165
165

L'ART DE VIVRE: PROPERTY FROM THE COLLECTION OF KATHLEEN AND MARTIN FIELD

Louis Valtat
ESPAGNOLES À LA FONTAINE
Estimate
150,000250,000
LOT SOLD. 137,500 USD
JUMP TO LOT
165

L'ART DE VIVRE: PROPERTY FROM THE COLLECTION OF KATHLEEN AND MARTIN FIELD

Louis Valtat
ESPAGNOLES À LA FONTAINE
Estimate
150,000250,000
LOT SOLD. 137,500 USD
JUMP TO LOT

Details & Cataloguing

Impressionist & Modern Art Day Sale

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Louis Valtat
1869 - 1952
ESPAGNOLES À LA FONTAINE
Signed L. Valtat (lower right)
Oil on canvas
32 by 39 1/4 in.
81.2 by 99.6 cm
Painted in 1895. 
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Provenance

Galerie Hopkins-Thomas, Paris
Private Collection, Dallas
Acquired from the above on November 15, 1988

Literature

Jean Valtat, Louis Valtat, Catalogue de l’oeuvre peint, 1869-1952, vol. I, Paris, 1977, no. 88, illustrated p. 10

Catalogue Note

Louis Valtat’s position in the canon of Impressionist and Post-Impressionist art has, for a significant part of the twentieth century, been much overlooked. However, from the late 1960s, through a number of retrospectives and Valtat’s re-appraisal by art historians as one of the forerunners of Fauvism, the artist’s work has begun to find its true place alongside his contemporaries Henri Matisse and André Derain. "Today, when the history of the development of painting is seen in its proper perspective, these lesser-known artists are regaining the status they deserve. Among them, Louis Valtat is one of the most outstanding, and it is astonishing that, in his lifetime, he attracted only the attention of connoisseurs rather than the universal recognition which he should legitimately have shared with his more famous contemporaries” (George Besson, Valtat et ses amis: Albert André, Charles Camoin, Henri Manguin, Jean Puy (exhibition catalogue), Musée des Beaux-Arts, Besançon, 1964, p. 20).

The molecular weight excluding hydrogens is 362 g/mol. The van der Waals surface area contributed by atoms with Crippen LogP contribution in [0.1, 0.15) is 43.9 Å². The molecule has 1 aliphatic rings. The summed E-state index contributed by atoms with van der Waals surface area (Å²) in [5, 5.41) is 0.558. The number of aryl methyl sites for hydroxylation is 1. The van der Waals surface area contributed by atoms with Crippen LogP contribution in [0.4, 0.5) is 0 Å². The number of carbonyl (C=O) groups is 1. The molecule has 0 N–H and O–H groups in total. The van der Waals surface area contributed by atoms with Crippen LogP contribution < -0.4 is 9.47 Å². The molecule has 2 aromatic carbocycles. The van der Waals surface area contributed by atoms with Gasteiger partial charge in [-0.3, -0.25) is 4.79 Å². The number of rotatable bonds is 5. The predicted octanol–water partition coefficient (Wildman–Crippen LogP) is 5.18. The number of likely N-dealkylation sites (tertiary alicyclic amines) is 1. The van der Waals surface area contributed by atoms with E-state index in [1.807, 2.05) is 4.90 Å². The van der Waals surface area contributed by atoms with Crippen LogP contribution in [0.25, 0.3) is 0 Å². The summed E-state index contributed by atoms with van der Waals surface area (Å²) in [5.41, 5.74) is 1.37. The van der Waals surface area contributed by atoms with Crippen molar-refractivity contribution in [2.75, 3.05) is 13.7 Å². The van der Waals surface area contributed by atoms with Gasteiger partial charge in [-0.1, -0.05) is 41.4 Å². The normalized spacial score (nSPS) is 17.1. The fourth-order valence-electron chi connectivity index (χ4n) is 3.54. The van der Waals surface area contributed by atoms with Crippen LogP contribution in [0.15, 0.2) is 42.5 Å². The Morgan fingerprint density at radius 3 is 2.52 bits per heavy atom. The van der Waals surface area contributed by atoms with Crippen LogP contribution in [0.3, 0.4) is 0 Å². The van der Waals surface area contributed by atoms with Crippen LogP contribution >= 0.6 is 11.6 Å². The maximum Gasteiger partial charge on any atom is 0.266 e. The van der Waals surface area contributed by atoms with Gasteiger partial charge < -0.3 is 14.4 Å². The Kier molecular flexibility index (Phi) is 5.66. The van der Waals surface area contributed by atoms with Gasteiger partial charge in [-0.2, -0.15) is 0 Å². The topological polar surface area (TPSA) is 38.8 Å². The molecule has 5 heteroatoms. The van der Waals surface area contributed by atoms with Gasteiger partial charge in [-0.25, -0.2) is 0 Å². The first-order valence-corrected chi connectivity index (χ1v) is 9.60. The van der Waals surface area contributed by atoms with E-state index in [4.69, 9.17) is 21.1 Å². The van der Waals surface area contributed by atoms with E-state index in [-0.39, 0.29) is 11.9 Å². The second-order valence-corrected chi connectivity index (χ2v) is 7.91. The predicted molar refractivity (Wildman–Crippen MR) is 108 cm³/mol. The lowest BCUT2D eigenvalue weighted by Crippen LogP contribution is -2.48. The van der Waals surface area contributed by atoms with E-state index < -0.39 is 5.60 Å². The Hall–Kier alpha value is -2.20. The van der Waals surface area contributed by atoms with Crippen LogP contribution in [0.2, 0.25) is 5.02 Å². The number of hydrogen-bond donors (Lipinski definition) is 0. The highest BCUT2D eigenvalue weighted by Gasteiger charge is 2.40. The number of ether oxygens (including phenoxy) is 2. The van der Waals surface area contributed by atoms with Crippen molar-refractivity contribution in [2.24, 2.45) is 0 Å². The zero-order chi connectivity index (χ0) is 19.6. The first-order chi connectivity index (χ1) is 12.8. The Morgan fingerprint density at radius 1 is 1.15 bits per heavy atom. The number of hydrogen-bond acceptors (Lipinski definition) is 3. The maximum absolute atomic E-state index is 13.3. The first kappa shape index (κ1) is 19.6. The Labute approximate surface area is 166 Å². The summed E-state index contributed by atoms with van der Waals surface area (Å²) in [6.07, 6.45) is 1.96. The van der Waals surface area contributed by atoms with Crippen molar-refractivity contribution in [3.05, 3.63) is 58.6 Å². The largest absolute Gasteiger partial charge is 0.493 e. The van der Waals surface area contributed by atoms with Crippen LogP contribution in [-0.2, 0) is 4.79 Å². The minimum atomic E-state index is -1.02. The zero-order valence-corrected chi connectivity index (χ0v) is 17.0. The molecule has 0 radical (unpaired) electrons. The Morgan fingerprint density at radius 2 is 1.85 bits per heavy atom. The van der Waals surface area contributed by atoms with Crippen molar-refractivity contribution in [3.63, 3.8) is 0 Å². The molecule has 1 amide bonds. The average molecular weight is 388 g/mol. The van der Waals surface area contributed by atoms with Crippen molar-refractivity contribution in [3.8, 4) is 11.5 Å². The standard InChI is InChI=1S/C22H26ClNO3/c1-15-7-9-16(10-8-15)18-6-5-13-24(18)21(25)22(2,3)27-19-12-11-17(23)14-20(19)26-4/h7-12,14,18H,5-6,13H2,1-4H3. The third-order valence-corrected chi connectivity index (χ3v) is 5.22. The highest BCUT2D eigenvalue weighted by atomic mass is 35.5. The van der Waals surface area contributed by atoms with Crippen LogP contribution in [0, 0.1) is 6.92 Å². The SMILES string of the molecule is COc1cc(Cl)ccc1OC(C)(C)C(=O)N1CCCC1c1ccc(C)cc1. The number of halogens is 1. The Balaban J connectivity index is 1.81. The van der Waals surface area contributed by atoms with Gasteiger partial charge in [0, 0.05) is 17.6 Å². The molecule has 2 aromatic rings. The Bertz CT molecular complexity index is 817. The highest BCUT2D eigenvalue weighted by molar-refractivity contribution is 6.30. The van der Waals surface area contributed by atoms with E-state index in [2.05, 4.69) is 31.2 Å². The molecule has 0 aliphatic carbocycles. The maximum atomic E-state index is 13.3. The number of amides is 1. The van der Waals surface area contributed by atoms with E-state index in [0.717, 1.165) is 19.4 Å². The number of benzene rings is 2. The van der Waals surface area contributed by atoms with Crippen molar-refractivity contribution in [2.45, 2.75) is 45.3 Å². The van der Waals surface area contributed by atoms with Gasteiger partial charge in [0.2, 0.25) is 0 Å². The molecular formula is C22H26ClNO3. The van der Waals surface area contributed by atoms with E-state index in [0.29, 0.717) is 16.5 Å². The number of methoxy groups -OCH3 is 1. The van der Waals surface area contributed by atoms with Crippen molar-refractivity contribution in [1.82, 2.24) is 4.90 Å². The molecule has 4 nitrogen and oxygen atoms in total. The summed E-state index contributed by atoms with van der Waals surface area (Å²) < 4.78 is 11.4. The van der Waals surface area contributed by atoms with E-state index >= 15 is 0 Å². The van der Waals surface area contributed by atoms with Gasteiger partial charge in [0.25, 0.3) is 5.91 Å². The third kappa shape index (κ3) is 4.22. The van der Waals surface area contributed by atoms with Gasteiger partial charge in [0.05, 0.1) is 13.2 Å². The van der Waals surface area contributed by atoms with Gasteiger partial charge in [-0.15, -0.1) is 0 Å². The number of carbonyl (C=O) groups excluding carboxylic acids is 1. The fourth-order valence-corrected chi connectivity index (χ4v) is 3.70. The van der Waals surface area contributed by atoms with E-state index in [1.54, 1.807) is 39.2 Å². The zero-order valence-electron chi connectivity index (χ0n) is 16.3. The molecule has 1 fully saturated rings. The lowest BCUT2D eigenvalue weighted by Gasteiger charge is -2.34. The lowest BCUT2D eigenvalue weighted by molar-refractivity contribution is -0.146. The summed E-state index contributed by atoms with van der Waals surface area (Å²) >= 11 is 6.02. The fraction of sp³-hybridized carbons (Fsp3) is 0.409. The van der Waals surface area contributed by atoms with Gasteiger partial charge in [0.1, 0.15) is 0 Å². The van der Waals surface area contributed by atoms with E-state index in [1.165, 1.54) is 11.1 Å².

Unlike many of his contemporaries, Valtat was born into a wealthy family and was actively encouraged to become an artist by his father. In 1887 Valtat moved to Paris to enter the École des Beaux-Arts and subsequently the Académie Julian to study under the Barbizon landscape painter Jules Dupré. During this time Valtat immersed himself in the Parisian art scene, learning and incorporating the tenets of Impressionism, Pointillism and a bold use of color that would come to define his work.

In 1894, Valtat developed tuberculosis and spent the autumn and winter along the Mediterranean coast in Banyuls, Antheor, Saint-Tropez and Spain. It was during a trip to Spain in the following year that Valtat painted the present work. He had often been inspired by Dupré's example to paint landscapes, and he remained true to this passion on his travels. The present work depicts a scene of two Spanish peasants cooling off from the midday heat beside a rural fountain. The vivid and intense tones of red, blue and yellow are complimented by the expressive use of thick brushstrokes. Valtat's paintings of this period are characterized by a violent, intense color which clearly prefigures the Fauves. His care in portraying everyday subject matter and the play of light and movement meanwhile shows his debt to the Impressionists. Areas of the canvas are painted with Pointillist delicacy and restraint, but these are overtaken by the broader more emphatic strokes that recall van Gogh, whose art he had seen in Paris (see fig. 1).

Impressionist & Modern Art Day Sale

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